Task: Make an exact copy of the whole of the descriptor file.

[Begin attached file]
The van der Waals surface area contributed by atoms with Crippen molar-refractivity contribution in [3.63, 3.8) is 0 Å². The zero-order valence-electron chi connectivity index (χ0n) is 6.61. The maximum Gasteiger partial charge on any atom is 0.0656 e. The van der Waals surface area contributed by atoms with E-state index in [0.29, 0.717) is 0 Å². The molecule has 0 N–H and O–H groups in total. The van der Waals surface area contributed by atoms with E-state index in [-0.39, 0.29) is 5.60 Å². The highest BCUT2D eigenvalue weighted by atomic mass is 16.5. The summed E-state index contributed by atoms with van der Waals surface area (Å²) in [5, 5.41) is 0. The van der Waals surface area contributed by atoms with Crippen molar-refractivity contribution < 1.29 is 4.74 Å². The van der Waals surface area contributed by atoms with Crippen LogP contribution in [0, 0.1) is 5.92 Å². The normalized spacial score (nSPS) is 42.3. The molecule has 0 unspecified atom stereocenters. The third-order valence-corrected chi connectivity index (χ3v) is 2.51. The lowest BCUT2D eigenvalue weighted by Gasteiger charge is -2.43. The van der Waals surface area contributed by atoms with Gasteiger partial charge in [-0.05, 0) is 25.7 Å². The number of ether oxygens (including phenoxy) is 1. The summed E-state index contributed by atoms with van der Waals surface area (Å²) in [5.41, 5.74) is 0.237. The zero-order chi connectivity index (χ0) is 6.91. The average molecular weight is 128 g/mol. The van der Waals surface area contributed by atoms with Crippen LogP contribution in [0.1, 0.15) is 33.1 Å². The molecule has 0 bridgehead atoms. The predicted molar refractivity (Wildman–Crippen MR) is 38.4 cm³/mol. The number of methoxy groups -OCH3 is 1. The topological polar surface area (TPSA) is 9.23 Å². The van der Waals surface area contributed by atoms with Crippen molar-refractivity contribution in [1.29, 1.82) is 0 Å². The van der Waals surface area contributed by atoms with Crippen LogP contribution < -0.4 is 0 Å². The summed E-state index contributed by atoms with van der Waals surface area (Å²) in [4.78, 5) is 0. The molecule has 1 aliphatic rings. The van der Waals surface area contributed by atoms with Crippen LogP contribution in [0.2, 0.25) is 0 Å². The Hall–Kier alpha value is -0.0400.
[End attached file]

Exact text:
The van der Waals surface area contributed by atoms with Crippen molar-refractivity contribution in [3.63, 3.8) is 0 Å². The zero-order valence-electron chi connectivity index (χ0n) is 6.61. The maximum Gasteiger partial charge on any atom is 0.0656 e. The van der Waals surface area contributed by atoms with E-state index in [0.29, 0.717) is 0 Å². The molecule has 0 N–H and O–H groups in total. The van der Waals surface area contributed by atoms with E-state index in [-0.39, 0.29) is 5.60 Å². The highest BCUT2D eigenvalue weighted by atomic mass is 16.5. The summed E-state index contributed by atoms with van der Waals surface area (Å²) in [5, 5.41) is 0. The van der Waals surface area contributed by atoms with Crippen molar-refractivity contribution < 1.29 is 4.74 Å². The van der Waals surface area contributed by atoms with Crippen LogP contribution in [0, 0.1) is 5.92 Å². The normalized spacial score (nSPS) is 42.3. The molecule has 0 unspecified atom stereocenters. The third-order valence-corrected chi connectivity index (χ3v) is 2.51. The lowest BCUT2D eigenvalue weighted by Gasteiger charge is -2.43. The van der Waals surface area contributed by atoms with Gasteiger partial charge in [-0.05, 0) is 25.7 Å². The number of ether oxygens (including phenoxy) is 1. The summed E-state index contributed by atoms with van der Waals surface area (Å²) in [5.41, 5.74) is 0.237. The zero-order chi connectivity index (χ0) is 6.91. The average molecular weight is 128 g/mol. The van der Waals surface area contributed by atoms with Crippen LogP contribution in [0.1, 0.15) is 33.1 Å². The molecule has 0 bridgehead atoms. The predicted molar refractivity (Wildman–Crippen MR) is 38.4 cm³/mol. The number of methoxy groups -OCH3 is 1. The topological polar surface area (TPSA) is 9.23 Å². The van der Waals surface area contributed by atoms with Crippen molar-refractivity contribution in [1.29, 1.82) is 0 Å². The van der Waals surface area contributed by atoms with Crippen LogP contribution < -0.4 is 0 Å². The summed E-state index contributed by atoms with van der Waals surface area (Å²) in [4.78, 5) is 0. The molecule has 1 aliphatic rings. The van der Waals surface area contributed by atoms with Crippen LogP contribution in [0.2, 0.25) is 0 Å². The Hall–Kier alpha value is -0.0400.